Treaty of Washington
The British and Canadian high commissioners to the Treaty of Washington of 1871
This treaty settled the claim of the United States against Great Britain for its help of Confederate raiders. The United States and Great Britain agreed to submit this dispute to international arbitration. The arbitration committee decided that Great Britain owed the United States $15,500,000.
The sympathy shown by many Englishmen towards the Confederacy combined with the British government's lax enforcement of neutrality created a serious rift between the United States and Great Britain. The most serious charge leveled by the U.S. was that the British allowed the Confederate cruisers "Alabama", "Shenandoah" and "Florida" to be armed in British ports.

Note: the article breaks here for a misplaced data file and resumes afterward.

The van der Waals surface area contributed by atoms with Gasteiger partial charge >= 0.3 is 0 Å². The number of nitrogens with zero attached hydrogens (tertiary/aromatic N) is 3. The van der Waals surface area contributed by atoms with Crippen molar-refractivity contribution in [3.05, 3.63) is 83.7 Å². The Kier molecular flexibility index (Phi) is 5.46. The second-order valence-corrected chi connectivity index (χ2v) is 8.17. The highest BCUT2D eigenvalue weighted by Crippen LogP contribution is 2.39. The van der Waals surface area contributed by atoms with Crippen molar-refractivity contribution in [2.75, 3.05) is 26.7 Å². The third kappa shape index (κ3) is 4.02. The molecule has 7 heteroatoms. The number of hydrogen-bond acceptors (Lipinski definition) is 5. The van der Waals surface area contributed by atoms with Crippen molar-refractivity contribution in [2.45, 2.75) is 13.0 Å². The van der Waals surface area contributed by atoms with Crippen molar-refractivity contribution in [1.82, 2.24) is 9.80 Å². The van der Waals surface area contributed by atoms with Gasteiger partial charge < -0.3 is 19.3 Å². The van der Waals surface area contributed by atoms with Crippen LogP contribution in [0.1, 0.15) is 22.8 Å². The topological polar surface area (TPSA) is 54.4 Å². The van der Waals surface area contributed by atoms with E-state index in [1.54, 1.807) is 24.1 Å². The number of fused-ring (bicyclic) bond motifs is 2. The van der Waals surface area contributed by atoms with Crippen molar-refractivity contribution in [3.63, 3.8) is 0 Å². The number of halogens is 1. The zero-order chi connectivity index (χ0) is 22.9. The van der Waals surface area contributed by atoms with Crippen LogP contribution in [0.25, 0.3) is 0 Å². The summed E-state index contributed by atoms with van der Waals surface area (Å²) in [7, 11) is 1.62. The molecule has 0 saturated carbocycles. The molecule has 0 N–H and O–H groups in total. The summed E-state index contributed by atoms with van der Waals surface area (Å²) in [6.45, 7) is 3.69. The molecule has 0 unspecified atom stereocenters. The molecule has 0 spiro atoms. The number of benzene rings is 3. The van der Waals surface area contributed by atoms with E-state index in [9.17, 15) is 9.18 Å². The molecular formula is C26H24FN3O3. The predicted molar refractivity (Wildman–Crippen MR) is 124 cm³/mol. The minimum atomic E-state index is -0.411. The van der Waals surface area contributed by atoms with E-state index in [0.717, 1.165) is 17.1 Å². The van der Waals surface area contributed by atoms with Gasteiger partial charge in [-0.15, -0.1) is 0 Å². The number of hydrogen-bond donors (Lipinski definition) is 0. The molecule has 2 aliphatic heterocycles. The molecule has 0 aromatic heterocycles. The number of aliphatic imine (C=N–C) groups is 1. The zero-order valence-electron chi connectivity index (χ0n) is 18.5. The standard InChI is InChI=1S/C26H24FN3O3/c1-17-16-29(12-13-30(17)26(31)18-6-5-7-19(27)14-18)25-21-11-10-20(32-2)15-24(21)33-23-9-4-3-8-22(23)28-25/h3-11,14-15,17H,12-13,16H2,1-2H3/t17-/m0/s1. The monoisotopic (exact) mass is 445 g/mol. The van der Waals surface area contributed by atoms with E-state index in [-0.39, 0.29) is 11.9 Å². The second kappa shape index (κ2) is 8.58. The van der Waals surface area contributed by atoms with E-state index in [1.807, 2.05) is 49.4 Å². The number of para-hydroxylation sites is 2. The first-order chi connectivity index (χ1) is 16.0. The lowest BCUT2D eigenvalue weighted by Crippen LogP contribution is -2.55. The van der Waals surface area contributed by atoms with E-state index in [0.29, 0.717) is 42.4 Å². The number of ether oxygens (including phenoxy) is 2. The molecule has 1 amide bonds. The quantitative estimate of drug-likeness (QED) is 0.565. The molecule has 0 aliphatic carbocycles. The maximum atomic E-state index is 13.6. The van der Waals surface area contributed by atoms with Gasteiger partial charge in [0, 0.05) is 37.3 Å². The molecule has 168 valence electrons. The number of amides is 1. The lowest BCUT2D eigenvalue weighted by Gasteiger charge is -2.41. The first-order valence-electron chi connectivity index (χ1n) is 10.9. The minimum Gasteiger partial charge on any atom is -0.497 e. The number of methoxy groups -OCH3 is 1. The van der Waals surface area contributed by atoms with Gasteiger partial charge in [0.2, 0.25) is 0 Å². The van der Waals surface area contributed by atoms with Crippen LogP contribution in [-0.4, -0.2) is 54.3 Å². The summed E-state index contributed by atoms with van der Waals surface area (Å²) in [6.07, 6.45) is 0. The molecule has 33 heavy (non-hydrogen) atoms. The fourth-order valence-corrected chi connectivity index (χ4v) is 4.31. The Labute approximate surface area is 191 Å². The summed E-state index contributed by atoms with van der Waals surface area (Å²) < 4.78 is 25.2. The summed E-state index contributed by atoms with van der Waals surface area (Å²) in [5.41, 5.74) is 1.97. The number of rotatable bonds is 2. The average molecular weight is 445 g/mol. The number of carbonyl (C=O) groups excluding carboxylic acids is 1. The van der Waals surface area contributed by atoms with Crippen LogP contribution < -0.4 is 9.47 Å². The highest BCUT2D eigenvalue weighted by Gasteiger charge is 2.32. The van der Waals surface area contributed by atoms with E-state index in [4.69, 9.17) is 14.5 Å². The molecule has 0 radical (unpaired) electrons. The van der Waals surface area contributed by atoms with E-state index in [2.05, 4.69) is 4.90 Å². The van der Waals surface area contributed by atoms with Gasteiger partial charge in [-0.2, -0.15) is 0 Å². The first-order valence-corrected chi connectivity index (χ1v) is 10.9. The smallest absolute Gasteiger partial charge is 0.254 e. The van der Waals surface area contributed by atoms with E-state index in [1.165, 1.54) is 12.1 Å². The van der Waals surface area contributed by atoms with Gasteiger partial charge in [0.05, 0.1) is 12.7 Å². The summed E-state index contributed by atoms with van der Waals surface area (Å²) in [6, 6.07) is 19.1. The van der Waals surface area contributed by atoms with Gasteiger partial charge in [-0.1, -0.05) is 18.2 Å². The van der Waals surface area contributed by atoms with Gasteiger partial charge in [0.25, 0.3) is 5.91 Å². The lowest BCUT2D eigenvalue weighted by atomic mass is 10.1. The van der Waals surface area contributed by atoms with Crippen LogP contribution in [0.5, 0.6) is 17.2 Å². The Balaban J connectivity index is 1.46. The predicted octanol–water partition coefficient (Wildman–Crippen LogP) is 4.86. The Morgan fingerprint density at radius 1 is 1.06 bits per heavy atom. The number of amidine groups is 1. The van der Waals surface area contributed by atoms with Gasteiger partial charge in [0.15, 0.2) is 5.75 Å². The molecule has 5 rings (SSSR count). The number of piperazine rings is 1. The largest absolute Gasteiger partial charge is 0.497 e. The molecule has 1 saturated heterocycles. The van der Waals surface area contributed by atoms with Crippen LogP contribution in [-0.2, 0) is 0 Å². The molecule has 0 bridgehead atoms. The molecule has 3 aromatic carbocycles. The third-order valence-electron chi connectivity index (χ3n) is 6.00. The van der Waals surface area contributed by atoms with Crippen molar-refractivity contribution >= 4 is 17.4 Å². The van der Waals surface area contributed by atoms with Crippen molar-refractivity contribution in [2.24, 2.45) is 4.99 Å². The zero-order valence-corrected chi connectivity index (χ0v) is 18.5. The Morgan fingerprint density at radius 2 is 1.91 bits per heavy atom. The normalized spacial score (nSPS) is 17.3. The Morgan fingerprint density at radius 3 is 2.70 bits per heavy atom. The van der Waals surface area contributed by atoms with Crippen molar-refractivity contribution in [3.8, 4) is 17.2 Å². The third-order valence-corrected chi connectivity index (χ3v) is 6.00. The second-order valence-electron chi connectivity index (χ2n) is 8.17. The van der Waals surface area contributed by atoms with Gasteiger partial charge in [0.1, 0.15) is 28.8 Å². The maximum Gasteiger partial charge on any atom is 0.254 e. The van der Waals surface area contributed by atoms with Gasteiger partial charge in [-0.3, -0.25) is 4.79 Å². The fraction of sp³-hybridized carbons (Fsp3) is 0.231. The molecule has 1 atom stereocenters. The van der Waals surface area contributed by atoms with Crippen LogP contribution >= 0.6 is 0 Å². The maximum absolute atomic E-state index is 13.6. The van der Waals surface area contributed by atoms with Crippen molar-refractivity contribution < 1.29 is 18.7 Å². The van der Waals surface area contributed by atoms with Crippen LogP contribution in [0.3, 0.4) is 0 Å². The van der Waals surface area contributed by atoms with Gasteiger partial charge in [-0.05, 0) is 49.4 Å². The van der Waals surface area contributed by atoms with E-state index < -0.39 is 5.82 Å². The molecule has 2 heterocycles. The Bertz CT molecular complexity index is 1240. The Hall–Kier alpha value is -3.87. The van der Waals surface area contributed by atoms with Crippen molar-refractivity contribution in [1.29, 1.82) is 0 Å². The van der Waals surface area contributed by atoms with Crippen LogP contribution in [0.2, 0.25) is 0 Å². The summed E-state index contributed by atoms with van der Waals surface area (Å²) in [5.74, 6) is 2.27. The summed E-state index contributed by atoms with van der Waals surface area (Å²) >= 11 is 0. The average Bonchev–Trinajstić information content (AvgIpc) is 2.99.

Early attempts to resolve this dispute were unsuccessful. At one point, a claim was made that Britain was responsible for half the cost of the war, and that the US would consider Canada proper payment. This shocked the British and they realized they had better come to some agreement soon.
Thus, on May 8th, the United States and Great Britain agreed to submit all of their disputes, including boundary disputes, fishery issues, and the question of claims to binding arbitration.
The arbitration committee decided that Great Britain owed the United States $15,500,000 dollars.